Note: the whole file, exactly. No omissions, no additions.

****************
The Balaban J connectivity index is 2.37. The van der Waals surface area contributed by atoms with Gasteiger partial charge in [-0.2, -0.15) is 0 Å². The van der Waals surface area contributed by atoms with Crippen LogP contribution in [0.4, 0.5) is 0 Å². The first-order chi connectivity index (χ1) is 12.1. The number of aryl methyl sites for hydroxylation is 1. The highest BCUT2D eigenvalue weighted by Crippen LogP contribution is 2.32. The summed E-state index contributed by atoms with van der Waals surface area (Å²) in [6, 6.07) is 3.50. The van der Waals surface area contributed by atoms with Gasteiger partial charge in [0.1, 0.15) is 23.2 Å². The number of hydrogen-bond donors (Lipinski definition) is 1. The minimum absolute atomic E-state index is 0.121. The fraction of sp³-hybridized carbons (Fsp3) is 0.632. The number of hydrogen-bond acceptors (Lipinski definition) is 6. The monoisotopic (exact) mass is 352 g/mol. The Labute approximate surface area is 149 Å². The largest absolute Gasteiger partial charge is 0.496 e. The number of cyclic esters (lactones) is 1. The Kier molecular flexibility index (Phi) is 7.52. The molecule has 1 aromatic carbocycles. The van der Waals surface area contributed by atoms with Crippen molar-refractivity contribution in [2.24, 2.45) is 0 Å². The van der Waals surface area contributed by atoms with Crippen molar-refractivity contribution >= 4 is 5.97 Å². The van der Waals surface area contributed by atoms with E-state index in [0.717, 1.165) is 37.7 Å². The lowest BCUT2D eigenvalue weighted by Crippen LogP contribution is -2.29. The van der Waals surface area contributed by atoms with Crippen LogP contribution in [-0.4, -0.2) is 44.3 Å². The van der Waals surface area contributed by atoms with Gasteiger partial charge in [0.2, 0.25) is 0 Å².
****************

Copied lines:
The Balaban J connectivity index is 2.37. The van der Waals surface area contributed by atoms with Gasteiger partial charge in [-0.2, -0.15) is 0 Å². The van der Waals surface area contributed by atoms with Crippen LogP contribution in [0.4, 0.5) is 0 Å². The first-order chi connectivity index (χ1) is 12.1. The number of aryl methyl sites for hydroxylation is 1. The highest BCUT2D eigenvalue weighted by Crippen LogP contribution is 2.32. The summed E-state index contributed by atoms with van der Waals surface area (Å²) in [6, 6.07) is 3.50. The van der Waals surface area contributed by atoms with Gasteiger partial charge in [0.1, 0.15) is 23.2 Å². The number of hydrogen-bond donors (Lipinski definition) is 1. The minimum absolute atomic E-state index is 0.121. The fraction of sp³-hybridized carbons (Fsp3) is 0.632. The number of hydrogen-bond acceptors (Lipinski definition) is 6. The monoisotopic (exact) mass is 352 g/mol. The Labute approximate surface area is 149 Å². The largest absolute Gasteiger partial charge is 0.496 e. The number of cyclic esters (lactones) is 1. The Kier molecular flexibility index (Phi) is 7.52. The molecule has 1 aromatic carbocycles. The van der Waals surface area contributed by atoms with Crippen molar-refractivity contribution in [2.24, 2.45) is 0 Å². The van der Waals surface area contributed by atoms with Crippen molar-refractivity contribution >= 4 is 5.97 Å². The van der Waals surface area contributed by atoms with E-state index in [0.717, 1.165) is 37.7 Å². The lowest BCUT2D eigenvalue weighted by Crippen LogP contribution is -2.29. The van der Waals surface area contributed by atoms with Crippen LogP contribution in [-0.4, -0.2) is 44.3 Å². The van der Waals surface area contributed by atoms with Gasteiger partial charge in [0.2, 0.25) is 0 Å².